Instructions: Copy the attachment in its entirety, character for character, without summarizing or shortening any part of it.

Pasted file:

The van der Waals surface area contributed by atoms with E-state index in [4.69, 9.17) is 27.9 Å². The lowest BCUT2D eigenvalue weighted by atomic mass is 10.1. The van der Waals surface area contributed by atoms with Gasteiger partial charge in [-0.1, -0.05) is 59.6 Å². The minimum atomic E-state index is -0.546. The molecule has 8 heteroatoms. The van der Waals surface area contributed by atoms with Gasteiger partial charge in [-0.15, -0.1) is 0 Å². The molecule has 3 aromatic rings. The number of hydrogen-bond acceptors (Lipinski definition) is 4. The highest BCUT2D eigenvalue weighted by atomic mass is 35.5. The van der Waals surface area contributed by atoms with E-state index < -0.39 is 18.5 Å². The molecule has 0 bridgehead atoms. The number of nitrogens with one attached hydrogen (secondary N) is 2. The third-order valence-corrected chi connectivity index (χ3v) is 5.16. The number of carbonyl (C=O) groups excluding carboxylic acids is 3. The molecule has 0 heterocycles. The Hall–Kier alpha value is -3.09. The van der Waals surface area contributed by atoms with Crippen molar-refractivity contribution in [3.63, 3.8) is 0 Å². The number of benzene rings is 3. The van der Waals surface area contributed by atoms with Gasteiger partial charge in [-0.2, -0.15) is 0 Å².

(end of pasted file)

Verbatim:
The van der Waals surface area contributed by atoms with E-state index in [4.69, 9.17) is 27.9 Å². The lowest BCUT2D eigenvalue weighted by atomic mass is 10.1. The van der Waals surface area contributed by atoms with Gasteiger partial charge in [-0.1, -0.05) is 59.6 Å². The minimum atomic E-state index is -0.546. The molecule has 8 heteroatoms. The van der Waals surface area contributed by atoms with Gasteiger partial charge in [-0.15, -0.1) is 0 Å². The molecule has 3 aromatic rings. The number of hydrogen-bond acceptors (Lipinski definition) is 4. The highest BCUT2D eigenvalue weighted by atomic mass is 35.5. The van der Waals surface area contributed by atoms with E-state index < -0.39 is 18.5 Å². The molecule has 0 bridgehead atoms. The number of nitrogens with one attached hydrogen (secondary N) is 2. The third-order valence-corrected chi connectivity index (χ3v) is 5.16. The number of carbonyl (C=O) groups excluding carboxylic acids is 3. The molecule has 0 heterocycles. The Hall–Kier alpha value is -3.09. The van der Waals surface area contributed by atoms with Crippen molar-refractivity contribution in [3.63, 3.8) is 0 Å². The number of benzene rings is 3. The van der Waals surface area contributed by atoms with Gasteiger partial charge in [-0.2, -0.15) is 0 Å².